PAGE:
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2.2 - 12th October 1997



Br J Pharmacol 1997 Jun;121(3):369-374

Effects of chronic growth hormone treatment in aged rats on the biophysical and pharmacological properties of skeletal muscle chloride channels.

De Luca A, Pierno S, Cocchi D, Conte Camerino D

Dipartimento Farmacobiologico, Facolta di Farmacia, Universita di Bari, Italy.

1. The effects of a 4-month daily treatment with recombinant human growth hormone (GH) (150 micrograms kg-1) to aged rats were evaluated on the passive and active membrane electrical properties of extensor digitorum longus (EDL) muscle fibres in vitro by means of a two intracellular microelectrode technique. 2. Chronic GH treatment completely restored the diameter and the membrane capacitance of aged EDL muscle fibres and significantly lowered the membrane resistance towards the adult value. There was also an increase of the threshold current, a shortening of the latency and an increase of the amplitude of the action potential and a significant amelioration of the membrane firing capability. 3. The effects were almost fully attributable to a significant 50% increase of resting conductance to chloride ions (GCl), although an observed restoration of potassium conductance and a possible effect on voltage-activated sodium channels could contribute to the effects. 4. EDL muscle fibres of untreated aged rats showed a different pharmacological response to 2-(p-chlorophenoxy) propionic acid (CPP) enantiomers from that seen in adult rats; the S-(-) isomer was less potent in blocking GCl and the R-(+) isomer always increased GCl instead of producing the typical biphasic effect observed in adult fibres (an increase of GCl at 1-10 microM and a decrease at higher concentrations). The 4-month-GH-treated aged rats showed a pharmacological sensitivity to CPP enantiomers similar to that of adults. 5. The in vitro application of insulin-like growth factor I (IGF-I), the peripheral mediator of GH, produced a significant and irreversible increase of GCl of EDL muscle of EDL muscle of untreated aged rats, an effect not observed in adults. This effect was completely inhibited by preincubation with 0.5 microM okadaic acid, suggesting that the IGF-I receptor transduction pathway can act on the phosphorylation state of the chloride channel through a serine-threonine protein phosphatase. 6. The results show that the skeletal muscle chloride channel is a target of the impairment of GH/IGF-I axis occurring in aged subjects. The acute and chronic effects observed on GCl of aged muscle fibres suggest that the GH/IGF-I stimuli act through a modulation of channel phosphorylation state and through the synthesis of 'adult'-like type chloride channels.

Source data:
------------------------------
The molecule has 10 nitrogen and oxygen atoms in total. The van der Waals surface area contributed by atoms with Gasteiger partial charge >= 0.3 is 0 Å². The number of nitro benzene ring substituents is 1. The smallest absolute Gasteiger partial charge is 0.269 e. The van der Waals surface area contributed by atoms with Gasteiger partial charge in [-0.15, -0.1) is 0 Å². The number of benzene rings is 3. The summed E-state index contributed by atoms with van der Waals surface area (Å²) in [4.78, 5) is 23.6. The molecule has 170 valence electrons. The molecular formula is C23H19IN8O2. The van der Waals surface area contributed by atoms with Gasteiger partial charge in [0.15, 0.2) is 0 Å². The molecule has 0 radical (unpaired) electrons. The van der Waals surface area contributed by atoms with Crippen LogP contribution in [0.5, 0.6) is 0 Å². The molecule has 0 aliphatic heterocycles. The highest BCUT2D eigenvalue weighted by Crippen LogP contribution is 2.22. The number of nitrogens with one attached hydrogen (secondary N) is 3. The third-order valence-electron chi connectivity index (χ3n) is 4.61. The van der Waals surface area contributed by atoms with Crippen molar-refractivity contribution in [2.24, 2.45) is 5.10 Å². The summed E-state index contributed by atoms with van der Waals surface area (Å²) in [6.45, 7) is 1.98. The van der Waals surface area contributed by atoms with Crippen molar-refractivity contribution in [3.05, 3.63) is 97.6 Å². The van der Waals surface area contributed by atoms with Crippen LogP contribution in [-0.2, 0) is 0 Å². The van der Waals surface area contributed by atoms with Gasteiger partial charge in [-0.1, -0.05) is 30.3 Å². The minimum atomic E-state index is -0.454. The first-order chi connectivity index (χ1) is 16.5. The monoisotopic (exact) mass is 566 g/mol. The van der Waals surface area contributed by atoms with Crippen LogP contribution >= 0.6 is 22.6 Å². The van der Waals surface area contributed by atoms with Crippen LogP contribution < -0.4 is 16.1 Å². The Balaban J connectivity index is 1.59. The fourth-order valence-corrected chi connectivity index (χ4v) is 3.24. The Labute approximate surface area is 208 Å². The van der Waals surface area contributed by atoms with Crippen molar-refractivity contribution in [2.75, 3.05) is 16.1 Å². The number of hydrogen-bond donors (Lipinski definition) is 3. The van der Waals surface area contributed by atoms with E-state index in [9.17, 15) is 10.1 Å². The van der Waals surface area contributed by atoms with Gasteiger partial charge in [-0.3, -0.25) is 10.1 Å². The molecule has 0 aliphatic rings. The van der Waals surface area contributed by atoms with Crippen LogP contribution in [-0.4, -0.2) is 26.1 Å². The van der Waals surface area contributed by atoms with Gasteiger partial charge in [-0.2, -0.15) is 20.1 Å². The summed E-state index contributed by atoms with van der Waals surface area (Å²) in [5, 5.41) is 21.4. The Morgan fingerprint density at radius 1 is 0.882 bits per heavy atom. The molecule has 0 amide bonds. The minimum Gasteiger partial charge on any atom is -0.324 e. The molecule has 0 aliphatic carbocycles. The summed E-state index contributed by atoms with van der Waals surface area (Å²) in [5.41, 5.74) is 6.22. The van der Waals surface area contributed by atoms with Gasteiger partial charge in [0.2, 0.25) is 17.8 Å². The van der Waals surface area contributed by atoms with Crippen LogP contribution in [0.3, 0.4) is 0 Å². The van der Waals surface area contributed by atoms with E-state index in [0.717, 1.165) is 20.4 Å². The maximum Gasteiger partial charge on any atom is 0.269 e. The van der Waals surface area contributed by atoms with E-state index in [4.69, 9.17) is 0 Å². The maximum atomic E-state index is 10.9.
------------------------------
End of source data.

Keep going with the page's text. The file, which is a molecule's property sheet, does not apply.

Eur J Endocrinol 1997 Apr;136(4):377-381

Growth hormone increases and insulin-like growth factor-I decreases circulating lipoprotein(a).

Laron Z, Wang XL, Klinger B, Silbergeld A, Wilcken DE

Endocrinology and Diabetes Research Unit, Schneider Children's Medical Center, Israel.